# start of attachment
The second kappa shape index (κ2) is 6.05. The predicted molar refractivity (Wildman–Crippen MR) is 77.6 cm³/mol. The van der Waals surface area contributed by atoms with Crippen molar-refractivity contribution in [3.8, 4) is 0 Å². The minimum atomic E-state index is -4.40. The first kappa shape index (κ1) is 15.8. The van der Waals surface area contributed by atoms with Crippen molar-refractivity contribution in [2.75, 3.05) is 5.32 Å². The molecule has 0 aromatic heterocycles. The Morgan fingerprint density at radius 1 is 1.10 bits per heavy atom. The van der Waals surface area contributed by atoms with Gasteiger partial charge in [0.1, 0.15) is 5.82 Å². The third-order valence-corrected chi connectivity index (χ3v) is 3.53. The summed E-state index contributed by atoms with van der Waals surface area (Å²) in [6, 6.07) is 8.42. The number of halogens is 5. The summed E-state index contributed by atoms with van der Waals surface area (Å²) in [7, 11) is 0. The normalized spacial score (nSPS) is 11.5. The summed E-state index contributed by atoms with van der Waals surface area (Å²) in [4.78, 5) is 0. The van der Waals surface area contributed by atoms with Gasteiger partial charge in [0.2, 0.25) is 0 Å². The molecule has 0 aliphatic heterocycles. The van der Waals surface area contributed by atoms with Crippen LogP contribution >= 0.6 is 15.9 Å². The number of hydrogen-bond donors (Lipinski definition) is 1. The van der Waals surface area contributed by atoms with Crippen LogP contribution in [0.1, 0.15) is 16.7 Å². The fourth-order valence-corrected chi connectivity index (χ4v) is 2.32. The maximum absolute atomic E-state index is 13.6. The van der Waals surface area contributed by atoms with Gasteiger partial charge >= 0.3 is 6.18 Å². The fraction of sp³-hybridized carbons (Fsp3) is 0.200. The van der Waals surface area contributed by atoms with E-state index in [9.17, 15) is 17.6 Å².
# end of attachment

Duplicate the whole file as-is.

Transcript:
The second kappa shape index (κ2) is 6.05. The predicted molar refractivity (Wildman–Crippen MR) is 77.6 cm³/mol. The van der Waals surface area contributed by atoms with Crippen molar-refractivity contribution in [3.8, 4) is 0 Å². The minimum atomic E-state index is -4.40. The first kappa shape index (κ1) is 15.8. The van der Waals surface area contributed by atoms with Crippen molar-refractivity contribution in [2.75, 3.05) is 5.32 Å². The molecule has 0 aromatic heterocycles. The Morgan fingerprint density at radius 1 is 1.10 bits per heavy atom. The van der Waals surface area contributed by atoms with Gasteiger partial charge in [0.1, 0.15) is 5.82 Å². The third-order valence-corrected chi connectivity index (χ3v) is 3.53. The summed E-state index contributed by atoms with van der Waals surface area (Å²) in [6, 6.07) is 8.42. The number of halogens is 5. The summed E-state index contributed by atoms with van der Waals surface area (Å²) in [7, 11) is 0. The normalized spacial score (nSPS) is 11.5. The summed E-state index contributed by atoms with van der Waals surface area (Å²) in [4.78, 5) is 0. The van der Waals surface area contributed by atoms with Gasteiger partial charge in [0.2, 0.25) is 0 Å². The molecule has 0 aliphatic heterocycles. The van der Waals surface area contributed by atoms with Crippen LogP contribution >= 0.6 is 15.9 Å². The number of hydrogen-bond donors (Lipinski definition) is 1. The van der Waals surface area contributed by atoms with Crippen LogP contribution in [0.1, 0.15) is 16.7 Å². The fourth-order valence-corrected chi connectivity index (χ4v) is 2.32. The maximum absolute atomic E-state index is 13.6. The van der Waals surface area contributed by atoms with Gasteiger partial charge >= 0.3 is 6.18 Å². The fraction of sp³-hybridized carbons (Fsp3) is 0.200. The van der Waals surface area contributed by atoms with E-state index in [9.17, 15) is 17.6 Å².